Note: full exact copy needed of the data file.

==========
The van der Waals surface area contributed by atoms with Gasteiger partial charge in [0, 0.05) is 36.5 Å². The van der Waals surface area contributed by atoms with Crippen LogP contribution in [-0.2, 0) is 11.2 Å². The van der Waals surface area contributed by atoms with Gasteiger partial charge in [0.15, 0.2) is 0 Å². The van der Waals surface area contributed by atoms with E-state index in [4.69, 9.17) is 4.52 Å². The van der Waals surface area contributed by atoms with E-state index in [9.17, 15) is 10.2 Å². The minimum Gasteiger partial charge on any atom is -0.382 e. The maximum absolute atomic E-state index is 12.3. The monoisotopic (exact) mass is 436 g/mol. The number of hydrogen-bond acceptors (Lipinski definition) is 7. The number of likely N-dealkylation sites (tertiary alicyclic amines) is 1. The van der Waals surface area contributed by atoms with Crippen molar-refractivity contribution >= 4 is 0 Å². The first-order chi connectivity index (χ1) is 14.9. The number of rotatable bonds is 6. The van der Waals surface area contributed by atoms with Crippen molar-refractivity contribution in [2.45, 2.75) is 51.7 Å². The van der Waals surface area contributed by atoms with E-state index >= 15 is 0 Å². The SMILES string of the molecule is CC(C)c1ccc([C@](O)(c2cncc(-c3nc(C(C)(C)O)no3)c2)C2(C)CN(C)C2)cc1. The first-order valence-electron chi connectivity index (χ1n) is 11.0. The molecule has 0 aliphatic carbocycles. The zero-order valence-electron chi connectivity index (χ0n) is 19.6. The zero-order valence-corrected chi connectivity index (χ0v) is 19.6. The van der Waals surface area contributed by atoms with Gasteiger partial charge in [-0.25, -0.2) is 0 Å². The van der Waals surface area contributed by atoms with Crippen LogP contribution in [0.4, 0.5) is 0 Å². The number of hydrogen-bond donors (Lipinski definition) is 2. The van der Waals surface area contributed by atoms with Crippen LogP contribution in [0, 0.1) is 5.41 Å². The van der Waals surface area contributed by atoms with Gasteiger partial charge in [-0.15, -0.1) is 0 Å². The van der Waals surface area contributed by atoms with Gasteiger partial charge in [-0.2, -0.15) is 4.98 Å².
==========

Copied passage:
The van der Waals surface area contributed by atoms with Gasteiger partial charge in [0, 0.05) is 36.5 Å². The van der Waals surface area contributed by atoms with Crippen LogP contribution in [-0.2, 0) is 11.2 Å². The van der Waals surface area contributed by atoms with Gasteiger partial charge in [0.15, 0.2) is 0 Å². The van der Waals surface area contributed by atoms with E-state index in [4.69, 9.17) is 4.52 Å². The van der Waals surface area contributed by atoms with E-state index in [9.17, 15) is 10.2 Å². The minimum Gasteiger partial charge on any atom is -0.382 e. The maximum absolute atomic E-state index is 12.3. The monoisotopic (exact) mass is 436 g/mol. The number of hydrogen-bond acceptors (Lipinski definition) is 7. The number of likely N-dealkylation sites (tertiary alicyclic amines) is 1. The van der Waals surface area contributed by atoms with Crippen molar-refractivity contribution >= 4 is 0 Å². The first-order chi connectivity index (χ1) is 14.9. The number of rotatable bonds is 6. The van der Waals surface area contributed by atoms with Crippen molar-refractivity contribution in [2.45, 2.75) is 51.7 Å². The van der Waals surface area contributed by atoms with E-state index >= 15 is 0 Å². The SMILES string of the molecule is CC(C)c1ccc([C@](O)(c2cncc(-c3nc(C(C)(C)O)no3)c2)C2(C)CN(C)C2)cc1. The first-order valence-electron chi connectivity index (χ1n) is 11.0. The molecule has 0 aliphatic carbocycles. The zero-order valence-electron chi connectivity index (χ0n) is 19.6. The zero-order valence-corrected chi connectivity index (χ0v) is 19.6. The van der Waals surface area contributed by atoms with Gasteiger partial charge in [-0.25, -0.2) is 0 Å². The van der Waals surface area contributed by atoms with Crippen LogP contribution in [0.4, 0.5) is 0 Å². The number of hydrogen-bond donors (Lipinski definition) is 2. The van der Waals surface area contributed by atoms with Crippen LogP contribution in [0, 0.1) is 5.41 Å². The van der Waals surface area contributed by atoms with Gasteiger partial charge in [-0.15, -0.1) is 0 Å². The van der Waals surface area contributed by atoms with Gasteiger partial charge in [-0.2, -0.15) is 4.98 Å².